A South African gold miners' strike has ended after workers at Harmony Gold accepted a final wage offer, the country's third-largest producer of the precious metal said Sunday.
Tens of thousands of South African gold miners went on strike over pay on Tuesday night, but most had already returned to work after agreeing wage deals of between 7.5 and 8.0 percent.
Workers at Harmony's mines in the central Free State and Northern Cape provinces had initially held out for a better deal, but the company said they had now accepted.
"Members of the NUM (National Union of Mineworkers) have accepted the same offer made by other producers in the industry, and have returned to work," Harmony Gold said in a statement.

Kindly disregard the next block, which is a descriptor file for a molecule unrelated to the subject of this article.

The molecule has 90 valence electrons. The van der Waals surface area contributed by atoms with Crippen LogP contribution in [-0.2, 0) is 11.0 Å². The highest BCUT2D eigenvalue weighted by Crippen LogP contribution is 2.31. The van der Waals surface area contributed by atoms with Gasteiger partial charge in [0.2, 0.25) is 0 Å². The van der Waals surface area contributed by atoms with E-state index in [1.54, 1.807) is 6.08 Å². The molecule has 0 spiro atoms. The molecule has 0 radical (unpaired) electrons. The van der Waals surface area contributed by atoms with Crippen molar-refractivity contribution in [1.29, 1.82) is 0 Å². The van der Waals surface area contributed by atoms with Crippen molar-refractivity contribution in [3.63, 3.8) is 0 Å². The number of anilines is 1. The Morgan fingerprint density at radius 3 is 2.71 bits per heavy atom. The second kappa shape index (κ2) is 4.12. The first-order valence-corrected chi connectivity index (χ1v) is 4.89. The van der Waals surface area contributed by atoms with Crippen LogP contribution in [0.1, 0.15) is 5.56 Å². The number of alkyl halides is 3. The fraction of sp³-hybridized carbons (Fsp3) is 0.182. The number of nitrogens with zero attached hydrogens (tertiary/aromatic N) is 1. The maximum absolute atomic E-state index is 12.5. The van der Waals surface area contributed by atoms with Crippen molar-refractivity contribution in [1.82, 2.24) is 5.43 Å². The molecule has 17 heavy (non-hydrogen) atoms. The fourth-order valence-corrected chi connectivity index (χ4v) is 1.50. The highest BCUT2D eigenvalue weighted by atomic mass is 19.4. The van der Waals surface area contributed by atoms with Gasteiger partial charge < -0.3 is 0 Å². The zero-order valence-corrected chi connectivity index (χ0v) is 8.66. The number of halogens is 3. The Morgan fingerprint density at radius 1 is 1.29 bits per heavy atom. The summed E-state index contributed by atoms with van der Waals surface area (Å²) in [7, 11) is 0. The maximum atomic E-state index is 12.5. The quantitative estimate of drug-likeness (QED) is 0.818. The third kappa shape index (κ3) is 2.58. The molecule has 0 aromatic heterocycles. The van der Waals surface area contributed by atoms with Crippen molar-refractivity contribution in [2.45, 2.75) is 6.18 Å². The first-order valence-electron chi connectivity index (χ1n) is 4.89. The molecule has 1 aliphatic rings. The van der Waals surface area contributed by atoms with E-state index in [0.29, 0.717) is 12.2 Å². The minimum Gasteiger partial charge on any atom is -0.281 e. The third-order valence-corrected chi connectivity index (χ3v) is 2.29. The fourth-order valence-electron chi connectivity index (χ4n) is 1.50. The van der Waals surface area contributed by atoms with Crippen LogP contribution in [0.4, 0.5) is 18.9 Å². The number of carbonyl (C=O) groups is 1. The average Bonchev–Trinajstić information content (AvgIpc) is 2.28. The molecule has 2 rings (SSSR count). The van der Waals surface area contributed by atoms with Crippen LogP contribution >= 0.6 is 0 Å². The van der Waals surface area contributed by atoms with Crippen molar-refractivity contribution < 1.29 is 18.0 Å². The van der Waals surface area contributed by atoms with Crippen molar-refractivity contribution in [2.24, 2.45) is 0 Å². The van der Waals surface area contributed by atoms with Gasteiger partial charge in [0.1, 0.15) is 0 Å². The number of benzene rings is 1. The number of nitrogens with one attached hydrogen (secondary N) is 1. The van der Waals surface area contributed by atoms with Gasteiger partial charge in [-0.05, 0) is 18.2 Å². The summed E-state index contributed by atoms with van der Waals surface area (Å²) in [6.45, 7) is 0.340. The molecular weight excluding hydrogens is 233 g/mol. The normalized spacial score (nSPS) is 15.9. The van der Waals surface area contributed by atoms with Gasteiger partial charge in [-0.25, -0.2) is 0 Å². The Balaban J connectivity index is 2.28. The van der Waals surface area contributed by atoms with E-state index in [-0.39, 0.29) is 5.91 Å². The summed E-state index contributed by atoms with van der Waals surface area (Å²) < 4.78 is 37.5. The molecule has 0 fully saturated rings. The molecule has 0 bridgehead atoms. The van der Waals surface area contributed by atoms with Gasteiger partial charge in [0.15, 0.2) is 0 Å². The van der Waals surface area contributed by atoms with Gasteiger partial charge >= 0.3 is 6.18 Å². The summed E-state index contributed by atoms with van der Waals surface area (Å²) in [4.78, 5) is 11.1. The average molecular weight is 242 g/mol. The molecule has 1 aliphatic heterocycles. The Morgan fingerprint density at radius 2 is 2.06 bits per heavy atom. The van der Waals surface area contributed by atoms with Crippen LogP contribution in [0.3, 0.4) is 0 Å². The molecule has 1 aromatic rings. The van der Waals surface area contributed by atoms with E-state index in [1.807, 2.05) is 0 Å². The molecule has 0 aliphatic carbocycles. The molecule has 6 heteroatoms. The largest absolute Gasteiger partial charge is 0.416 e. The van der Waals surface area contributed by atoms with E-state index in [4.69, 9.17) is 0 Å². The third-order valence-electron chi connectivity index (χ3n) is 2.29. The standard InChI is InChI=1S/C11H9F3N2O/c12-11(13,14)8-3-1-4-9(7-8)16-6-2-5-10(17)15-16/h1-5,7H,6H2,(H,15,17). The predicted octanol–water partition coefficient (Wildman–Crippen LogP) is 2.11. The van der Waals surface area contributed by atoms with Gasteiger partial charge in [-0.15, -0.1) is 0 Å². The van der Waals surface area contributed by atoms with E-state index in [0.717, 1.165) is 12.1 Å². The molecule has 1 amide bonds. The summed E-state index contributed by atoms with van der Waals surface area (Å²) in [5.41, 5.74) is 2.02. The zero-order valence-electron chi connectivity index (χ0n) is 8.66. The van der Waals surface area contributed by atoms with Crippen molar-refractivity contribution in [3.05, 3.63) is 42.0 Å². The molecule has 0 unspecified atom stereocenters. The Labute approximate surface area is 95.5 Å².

Gold remains a key industry in Africa's largest economy, employing around 140,000 people and accounting for 10 percent of export earnings and three percent of Gross Domestic Product.
But falling gold prices, a declining grade of ore and increased costs such as electricity and wages, have drained revenues.
Harmony chief executive Graham Briggs said the present wage agreement was "in the interests of long term industrial relations stability", yet warned such hikes could not be repeated.
"Continued industrial action will make this increase unaffordable, and place the future viability of some of our operations under threat. This, in turn, could have an impact on jobs," he said.
Negotiators resolved the wage dispute in a fairly short time after the strikes started, averting a repeat of the protracted and violent stoppages that shook the country a year ago.